|2.||WHO IS A MINOR?|
|3.||CAN MINORS ENTER INTO A CONTRACT?|
|4.||CONTRACTS OF BENEFICIAL NATURE|
|5.||BENEFICIARY TO A CONTRACT|
|7.||NO ESTOPPEL AGAINST MINOR|
|8.||RATIFICATION BY A MINOR|
|9.||VOIDABLE AT THE OPTION OF A MINOR|
The capacity to contract is a crucial aspect of contract law, which refers to the ability of a person to enter into a legally binding agreement. In other words, it is the legal competence or power of an individual or entity to enter into a contract that creates enforceable rights and obligations between the parties involved.
To be bound by a contract, the parties must have the legal capacity to agree. This means that they must have the mental capacity and legal status required to form a legally binding contract. The law recognizes that certain individuals or entities may not have the necessary capacity to enter into a contract, and therefore, any agreement they make may not be legally binding.
For example, minors, individuals with mental incapacities, and individuals under the influence of drugs or alcohol may not have the legal capacity to enter into a contract. In such cases, any contract they enter into may be deemed void or unenforceable. Similarly, corporations and other legal entities must also have the capacity to contract. This means that they must have the legal authority and power to enter into a contract, as well as the necessary authorization from their board of directors or shareholders.
Overall, the capacity to contract is a fundamental element of contract law, as it ensures that contracts are entered into freely and voluntarily by parties who have the legal competence and power to be bound by them.
WHO IS A MINOR?
According to Section 3 of the Indian Majority Act, of 1875, an individual is considered to have achieved the age of majority once they turn 18 years old, with the exception of two scenarios
- If a guardian has been appointed for a minor’s person or property under the Guardians and Wards Act, of 1890, then the minor will remain a minor until they complete the age of 21 years.
- If a Court of Wards has assumed the superintendence of a minor’s property, then the minor will also remain a minor until they complete the age of 21 years, even if they have already turned 18 years old.
Under the act, minors enjoy a privileged position whereby they can bind others to contracts, but cannot themselves be held accountable for any breaches. This means that a minor cannot be held personally responsible for any wrongdoing they may commit.
CAN MINORS ENTER INTO A CONTRACT?
According to Section 11 of the Indian Contract Act, of 1872, it is explicitly prohibited for a minor to enter into a contract. This prohibition means that any contract entered into by a minor, regardless of whether the other party was aware of their age, will be considered void-ab-initio, or invalid from the outset. This means that even if a minor is just one day away from turning 18, they will still be considered a minor in the eyes of the law, and any contracts they enter into will be deemed void.
Let’s take an example to understand the legal concept of minors and contracts;
In this case, Mr D, a minor, mortgaged his house for Rs.20,000 to a moneylender, who paid him only Rs.8,000. Subsequently, Mr D filed a lawsuit to set aside the mortgage agreement.
The court held that as per Section 11 of the act, a minor is not capable of entering into a contract, and any contract entered into by a minor is void. Therefore, the mortgage agreement between Mr D and the moneylender was void-ab-initio, as Mr D was a minor at the time of the agreement. The court further held that since the contract was void, Mr D was not liable to repay the moneylender any amount of the mortgage. The court allowed Mr D’s request to set aside the mortgage agreement, and the moneylender was not entitled to claim any rights on the property mortgaged by Mr D.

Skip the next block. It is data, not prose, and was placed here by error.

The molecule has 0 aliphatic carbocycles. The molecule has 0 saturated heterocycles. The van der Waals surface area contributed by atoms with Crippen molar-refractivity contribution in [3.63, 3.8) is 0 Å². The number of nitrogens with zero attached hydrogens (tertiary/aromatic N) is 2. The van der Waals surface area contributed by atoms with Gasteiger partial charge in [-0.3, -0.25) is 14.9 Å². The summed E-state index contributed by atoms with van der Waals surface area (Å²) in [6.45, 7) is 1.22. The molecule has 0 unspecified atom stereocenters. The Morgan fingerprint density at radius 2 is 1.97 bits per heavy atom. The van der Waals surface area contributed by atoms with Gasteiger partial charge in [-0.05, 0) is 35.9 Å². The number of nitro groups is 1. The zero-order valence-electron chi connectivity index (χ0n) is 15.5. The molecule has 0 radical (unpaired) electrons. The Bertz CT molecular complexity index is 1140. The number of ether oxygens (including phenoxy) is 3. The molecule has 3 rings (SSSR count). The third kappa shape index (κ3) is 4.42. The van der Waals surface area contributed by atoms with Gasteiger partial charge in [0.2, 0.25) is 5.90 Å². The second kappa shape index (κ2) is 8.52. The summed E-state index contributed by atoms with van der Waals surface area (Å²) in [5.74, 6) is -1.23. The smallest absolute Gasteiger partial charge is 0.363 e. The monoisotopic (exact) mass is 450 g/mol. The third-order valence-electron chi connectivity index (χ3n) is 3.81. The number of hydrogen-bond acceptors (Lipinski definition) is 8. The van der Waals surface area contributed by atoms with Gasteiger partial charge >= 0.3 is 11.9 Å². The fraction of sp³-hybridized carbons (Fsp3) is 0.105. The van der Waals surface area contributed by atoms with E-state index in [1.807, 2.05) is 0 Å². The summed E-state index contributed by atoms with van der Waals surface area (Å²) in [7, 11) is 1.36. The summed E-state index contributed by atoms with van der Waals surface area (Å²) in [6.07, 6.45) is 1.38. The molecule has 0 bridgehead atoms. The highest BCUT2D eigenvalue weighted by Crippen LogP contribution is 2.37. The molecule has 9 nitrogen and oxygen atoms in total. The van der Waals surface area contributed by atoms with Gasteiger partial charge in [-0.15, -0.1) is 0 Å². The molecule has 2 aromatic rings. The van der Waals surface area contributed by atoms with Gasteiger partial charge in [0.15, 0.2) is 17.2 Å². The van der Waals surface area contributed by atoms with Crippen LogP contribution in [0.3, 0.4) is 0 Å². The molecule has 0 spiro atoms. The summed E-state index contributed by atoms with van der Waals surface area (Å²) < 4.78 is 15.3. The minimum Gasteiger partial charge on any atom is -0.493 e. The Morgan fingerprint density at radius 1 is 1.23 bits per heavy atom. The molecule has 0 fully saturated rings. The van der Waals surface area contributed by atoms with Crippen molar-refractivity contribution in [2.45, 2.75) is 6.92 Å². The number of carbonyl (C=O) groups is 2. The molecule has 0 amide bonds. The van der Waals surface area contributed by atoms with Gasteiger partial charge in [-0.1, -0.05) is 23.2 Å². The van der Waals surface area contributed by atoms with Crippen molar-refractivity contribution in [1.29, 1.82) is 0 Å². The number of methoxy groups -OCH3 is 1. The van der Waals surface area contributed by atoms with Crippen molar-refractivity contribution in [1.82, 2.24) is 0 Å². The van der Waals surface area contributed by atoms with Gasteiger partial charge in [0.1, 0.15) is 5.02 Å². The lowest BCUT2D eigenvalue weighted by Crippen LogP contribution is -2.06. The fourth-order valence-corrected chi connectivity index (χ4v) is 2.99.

It is a well-established legal principle that minors are generally unable to enter into contracts, given their lack of legal capacity. However, there are two notable exceptions to this rule;
CONTRACTS FOR NECESSARIES
These are goods and services that are necessary for the minor’s support and maintenance. In such cases, a minor can enter into a contract for necessities, and the contract will be binding on the minor to the extent that it is reasonable and necessary.
CONTRACTS OF BENEFICIAL NATURE
This type of contract is entered into for the benefit of the minor and is therefore binding on the minor. Examples of such contracts may include contracts for education or to advance the minor’s business interests. It is important to note that in both cases, the contracts must be entered into for the benefit of the minor in order to be legally enforceable. These exceptions to the general rule regarding minors and contracts serve to protect the best interests of minors and ensure that they can enter into necessary and beneficial agreements. The principle that a minor cannot enter into a legally binding contract has been firmly established in various landmark cases. One such notable case is Mahori Bibi v/s Dharmodas Ghose, where the court held that a minor’s contract is void ab initio and unenforceable, even if the minor has misrepresented their age or misled the other party into believing that they were of age. The case has been widely cited and has played a pivotal role in shaping contract law in India, reaffirming the principle that minors cannot be held liable for obligations under a contract and can seek to have the contract set aside if necessary.
BENEFICIARY TO A CONTRACT
It is recognized that a minor can serve as a promisee or beneficiary in a contract and that a contract that is advantageous to a minor can be enforced by them. Notably, there are no limitations on a minor serving as a beneficiary, such as in the role of a payee or promisee within a contract. In light of these considerations, it follows that a minor possesses the ability to purchase real property and may initiate legal action to recover possession of the property after tendering payment for its purchase.
Where a minor has received benefits under a contract, he is bound to make restitution or return the benefits received. For instance, if a minor enters into a contract to purchase a car and has paid some amount of money, the seller is required to return the money to the minor and take back the car. If a promissory note is executed in favour of a minor, they have the right to enforce it accordingly.